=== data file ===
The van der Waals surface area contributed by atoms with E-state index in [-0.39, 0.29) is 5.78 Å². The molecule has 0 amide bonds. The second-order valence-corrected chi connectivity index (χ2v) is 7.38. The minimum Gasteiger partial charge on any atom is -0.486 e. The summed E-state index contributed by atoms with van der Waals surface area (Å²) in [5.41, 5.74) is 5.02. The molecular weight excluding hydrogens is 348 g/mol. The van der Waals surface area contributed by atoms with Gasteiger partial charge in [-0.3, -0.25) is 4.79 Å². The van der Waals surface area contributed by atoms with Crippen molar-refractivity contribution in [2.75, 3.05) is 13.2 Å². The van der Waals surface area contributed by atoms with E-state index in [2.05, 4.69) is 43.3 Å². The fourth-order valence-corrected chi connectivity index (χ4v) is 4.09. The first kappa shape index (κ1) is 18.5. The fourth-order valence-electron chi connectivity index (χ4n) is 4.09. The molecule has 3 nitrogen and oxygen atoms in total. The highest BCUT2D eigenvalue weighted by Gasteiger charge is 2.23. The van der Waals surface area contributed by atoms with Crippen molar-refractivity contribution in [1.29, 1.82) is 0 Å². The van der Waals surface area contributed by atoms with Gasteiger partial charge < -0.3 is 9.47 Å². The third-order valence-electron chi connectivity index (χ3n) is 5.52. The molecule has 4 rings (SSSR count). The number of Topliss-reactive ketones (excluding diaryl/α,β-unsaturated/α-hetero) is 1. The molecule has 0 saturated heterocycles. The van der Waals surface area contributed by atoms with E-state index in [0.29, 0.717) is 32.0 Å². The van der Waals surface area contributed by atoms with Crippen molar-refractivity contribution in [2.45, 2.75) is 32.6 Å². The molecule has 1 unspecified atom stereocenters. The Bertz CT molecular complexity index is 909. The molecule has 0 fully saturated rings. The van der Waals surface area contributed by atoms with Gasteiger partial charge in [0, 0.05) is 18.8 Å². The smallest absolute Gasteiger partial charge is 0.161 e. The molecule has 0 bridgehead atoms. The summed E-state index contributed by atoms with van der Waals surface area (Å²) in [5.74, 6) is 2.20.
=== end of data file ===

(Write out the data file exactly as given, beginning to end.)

The van der Waals surface area contributed by atoms with E-state index in [-0.39, 0.29) is 5.78 Å². The molecule has 0 amide bonds. The second-order valence-corrected chi connectivity index (χ2v) is 7.38. The minimum Gasteiger partial charge on any atom is -0.486 e. The summed E-state index contributed by atoms with van der Waals surface area (Å²) in [5.41, 5.74) is 5.02. The molecular weight excluding hydrogens is 348 g/mol. The van der Waals surface area contributed by atoms with Gasteiger partial charge in [-0.3, -0.25) is 4.79 Å². The van der Waals surface area contributed by atoms with Crippen molar-refractivity contribution in [2.75, 3.05) is 13.2 Å². The van der Waals surface area contributed by atoms with E-state index in [2.05, 4.69) is 43.3 Å². The fourth-order valence-corrected chi connectivity index (χ4v) is 4.09. The first kappa shape index (κ1) is 18.5. The fourth-order valence-electron chi connectivity index (χ4n) is 4.09. The molecule has 3 nitrogen and oxygen atoms in total. The highest BCUT2D eigenvalue weighted by Gasteiger charge is 2.23. The van der Waals surface area contributed by atoms with Crippen molar-refractivity contribution in [1.29, 1.82) is 0 Å². The van der Waals surface area contributed by atoms with Gasteiger partial charge < -0.3 is 9.47 Å². The third-order valence-electron chi connectivity index (χ3n) is 5.52. The molecule has 4 rings (SSSR count). The number of Topliss-reactive ketones (excluding diaryl/α,β-unsaturated/α-hetero) is 1. The molecule has 0 saturated heterocycles. The van der Waals surface area contributed by atoms with E-state index in [0.29, 0.717) is 32.0 Å². The van der Waals surface area contributed by atoms with Crippen molar-refractivity contribution in [2.45, 2.75) is 32.6 Å². The molecule has 1 unspecified atom stereocenters. The Bertz CT molecular complexity index is 909. The molecule has 0 fully saturated rings. The van der Waals surface area contributed by atoms with Gasteiger partial charge in [0, 0.05) is 18.8 Å². The smallest absolute Gasteiger partial charge is 0.161 e. The molecule has 0 bridgehead atoms. The summed E-state index contributed by atoms with van der Waals surface area (Å²) in [5.74, 6) is 2.20.